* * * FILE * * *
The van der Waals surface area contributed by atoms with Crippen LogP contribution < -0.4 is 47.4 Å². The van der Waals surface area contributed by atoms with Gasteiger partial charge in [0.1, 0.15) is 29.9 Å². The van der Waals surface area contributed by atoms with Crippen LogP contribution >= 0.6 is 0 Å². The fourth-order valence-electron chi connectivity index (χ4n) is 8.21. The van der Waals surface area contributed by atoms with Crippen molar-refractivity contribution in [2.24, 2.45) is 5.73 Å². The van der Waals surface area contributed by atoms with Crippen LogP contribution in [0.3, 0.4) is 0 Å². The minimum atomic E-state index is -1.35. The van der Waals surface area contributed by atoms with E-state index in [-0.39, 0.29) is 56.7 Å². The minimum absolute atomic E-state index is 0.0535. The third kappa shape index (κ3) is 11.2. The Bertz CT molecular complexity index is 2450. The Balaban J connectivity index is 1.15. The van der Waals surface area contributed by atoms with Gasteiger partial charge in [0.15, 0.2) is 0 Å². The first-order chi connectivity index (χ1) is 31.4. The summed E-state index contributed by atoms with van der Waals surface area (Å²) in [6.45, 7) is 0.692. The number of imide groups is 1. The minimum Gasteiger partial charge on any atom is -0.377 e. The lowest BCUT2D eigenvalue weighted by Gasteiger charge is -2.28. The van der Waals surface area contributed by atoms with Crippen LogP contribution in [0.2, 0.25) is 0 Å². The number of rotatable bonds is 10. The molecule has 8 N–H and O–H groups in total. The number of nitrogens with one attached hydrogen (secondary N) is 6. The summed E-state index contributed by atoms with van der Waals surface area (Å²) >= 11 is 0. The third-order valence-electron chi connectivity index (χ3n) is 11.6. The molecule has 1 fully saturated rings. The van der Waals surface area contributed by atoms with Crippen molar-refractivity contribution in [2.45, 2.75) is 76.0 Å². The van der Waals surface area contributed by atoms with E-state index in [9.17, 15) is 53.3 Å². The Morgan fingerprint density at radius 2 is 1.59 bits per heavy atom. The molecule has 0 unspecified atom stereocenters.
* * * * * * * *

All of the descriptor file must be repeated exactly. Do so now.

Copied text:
The van der Waals surface area contributed by atoms with Crippen LogP contribution < -0.4 is 47.4 Å². The van der Waals surface area contributed by atoms with Gasteiger partial charge in [0.1, 0.15) is 29.9 Å². The van der Waals surface area contributed by atoms with Crippen LogP contribution >= 0.6 is 0 Å². The fourth-order valence-electron chi connectivity index (χ4n) is 8.21. The van der Waals surface area contributed by atoms with Crippen molar-refractivity contribution in [2.24, 2.45) is 5.73 Å². The van der Waals surface area contributed by atoms with Crippen LogP contribution in [0.3, 0.4) is 0 Å². The minimum atomic E-state index is -1.35. The van der Waals surface area contributed by atoms with E-state index in [-0.39, 0.29) is 56.7 Å². The minimum absolute atomic E-state index is 0.0535. The third kappa shape index (κ3) is 11.2. The Bertz CT molecular complexity index is 2450. The Balaban J connectivity index is 1.15. The van der Waals surface area contributed by atoms with Gasteiger partial charge in [0.15, 0.2) is 0 Å². The first-order chi connectivity index (χ1) is 31.4. The summed E-state index contributed by atoms with van der Waals surface area (Å²) in [6.45, 7) is 0.692. The number of imide groups is 1. The minimum Gasteiger partial charge on any atom is -0.377 e. The lowest BCUT2D eigenvalue weighted by Gasteiger charge is -2.28. The van der Waals surface area contributed by atoms with Crippen LogP contribution in [0.2, 0.25) is 0 Å². The number of rotatable bonds is 10. The molecule has 8 N–H and O–H groups in total. The number of nitrogens with one attached hydrogen (secondary N) is 6. The summed E-state index contributed by atoms with van der Waals surface area (Å²) >= 11 is 0. The third-order valence-electron chi connectivity index (χ3n) is 11.6. The molecule has 1 fully saturated rings. The van der Waals surface area contributed by atoms with Crippen molar-refractivity contribution in [2.45, 2.75) is 76.0 Å². The van der Waals surface area contributed by atoms with E-state index in [9.17, 15) is 53.3 Å². The Morgan fingerprint density at radius 2 is 1.59 bits per heavy atom. The molecule has 0 unspecified atom stereocenters.